UCLA School of Law Professor Edward Parson has published an editorial in Science, the world’s leading scientific journal, calling for more research on solar geoengineering.
Solar geoengineering is a potential way to complement deep emissions cuts and adaptation measures in an integrated response to climate change. It would help make the Earth a little more reflective to incoming sunlight, most likely by spraying a fine mist of reflective aerosols in the upper atmosphere.
Parson is the Dan and Rae Emmett Professor of Environmental Law and faculty director of UCLA Law’s Emmett Institute on Climate Change and the Environment. His article, “Geoengineering: Symmetric Precaution,” was published online and in the Nov. 12 print of Science. Parson writes that opponents of solar geoengineering research have valid and compelling concerns but that research would still advance the understanding of the technology, including how its risks compare to other climate policy responses.
“Suppressing solar geoengineering research is likely to make the harms and injustices that opponents fear more likely not less,” he writes. “Precaution is appropriate, even necessary. But precaution cannot selectively target risks from one climate response while ignoring its linkages to other responses and risks.”
A successful research program would take place as part of a national program, in countries with cultures of public benefit and research accountability, Parson suggests. Any studies or field experiments should take place with strong research rules in place and alongside consultation with citizens. Parson also argues that management of early-stage research should aim to inform the laws and policies needed to govern any potential future deployment.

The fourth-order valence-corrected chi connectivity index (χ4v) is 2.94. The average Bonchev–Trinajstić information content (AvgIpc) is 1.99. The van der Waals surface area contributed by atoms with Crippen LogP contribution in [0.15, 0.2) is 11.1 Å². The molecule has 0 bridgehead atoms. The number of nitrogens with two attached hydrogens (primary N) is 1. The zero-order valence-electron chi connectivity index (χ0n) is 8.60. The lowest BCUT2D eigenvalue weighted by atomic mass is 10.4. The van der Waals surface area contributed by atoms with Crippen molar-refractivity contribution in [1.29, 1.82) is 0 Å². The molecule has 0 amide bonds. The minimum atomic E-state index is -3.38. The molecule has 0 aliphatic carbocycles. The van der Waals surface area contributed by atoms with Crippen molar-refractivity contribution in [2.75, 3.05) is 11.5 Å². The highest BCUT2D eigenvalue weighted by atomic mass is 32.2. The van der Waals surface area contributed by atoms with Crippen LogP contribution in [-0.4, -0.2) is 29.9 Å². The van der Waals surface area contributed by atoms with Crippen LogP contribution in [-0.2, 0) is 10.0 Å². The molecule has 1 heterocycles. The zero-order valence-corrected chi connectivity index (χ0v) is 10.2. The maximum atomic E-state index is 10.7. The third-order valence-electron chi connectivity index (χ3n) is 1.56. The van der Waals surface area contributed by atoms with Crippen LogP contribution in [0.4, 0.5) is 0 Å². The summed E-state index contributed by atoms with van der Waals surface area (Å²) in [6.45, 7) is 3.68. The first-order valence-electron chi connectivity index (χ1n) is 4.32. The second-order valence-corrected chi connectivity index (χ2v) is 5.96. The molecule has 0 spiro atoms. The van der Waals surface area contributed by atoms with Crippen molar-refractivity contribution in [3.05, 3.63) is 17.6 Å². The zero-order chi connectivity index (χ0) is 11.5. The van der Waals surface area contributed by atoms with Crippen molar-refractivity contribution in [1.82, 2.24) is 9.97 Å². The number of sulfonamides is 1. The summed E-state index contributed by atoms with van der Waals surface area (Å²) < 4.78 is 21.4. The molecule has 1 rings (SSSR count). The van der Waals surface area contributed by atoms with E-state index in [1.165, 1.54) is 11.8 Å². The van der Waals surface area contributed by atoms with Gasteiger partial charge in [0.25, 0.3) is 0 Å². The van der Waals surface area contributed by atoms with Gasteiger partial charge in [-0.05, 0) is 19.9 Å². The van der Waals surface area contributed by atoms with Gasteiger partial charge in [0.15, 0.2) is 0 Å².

Parson is an expert in international environmental law and policy, the societal impacts and governance of disruptive technologies, and the political economy of regulation. Parson founded the institute’s geoengineering governance initiative in 2017 and has led the program’s world-leading research and policy engagement on legal and policy issues presented by solar geoengineering and carbon dioxide removal.
The editorial in Science adds to more than 50 publications by Parson and other scholars in the initiative in the past five years. In the academic journal Futures, Parson joined Jesse Reynolds, then the Emmett/Frankel Fellow in Environmental Law and Policy, in synthesizing a special collection of six papers on scenarios for deployment of solar geoengineering technologies in the absence of an international agreement. Parson and Holly Buck, then the Emmett Climate Engineering Fellow, also contributed to Global Environmental Politics with an article on how to manage the future phasedown of carbon dioxide removal programs.
As faculty director for the Emmett Institute, Parson works alongside nine other UCLA Law faculty members to advance law and policy responses to climate change and other environmental issues in Los Angeles, California, the United States, and around the world. The institute offers students hands-on training in environmental law and has launched graduates into leadership roles at government agencies, at non-profits, and in private practice.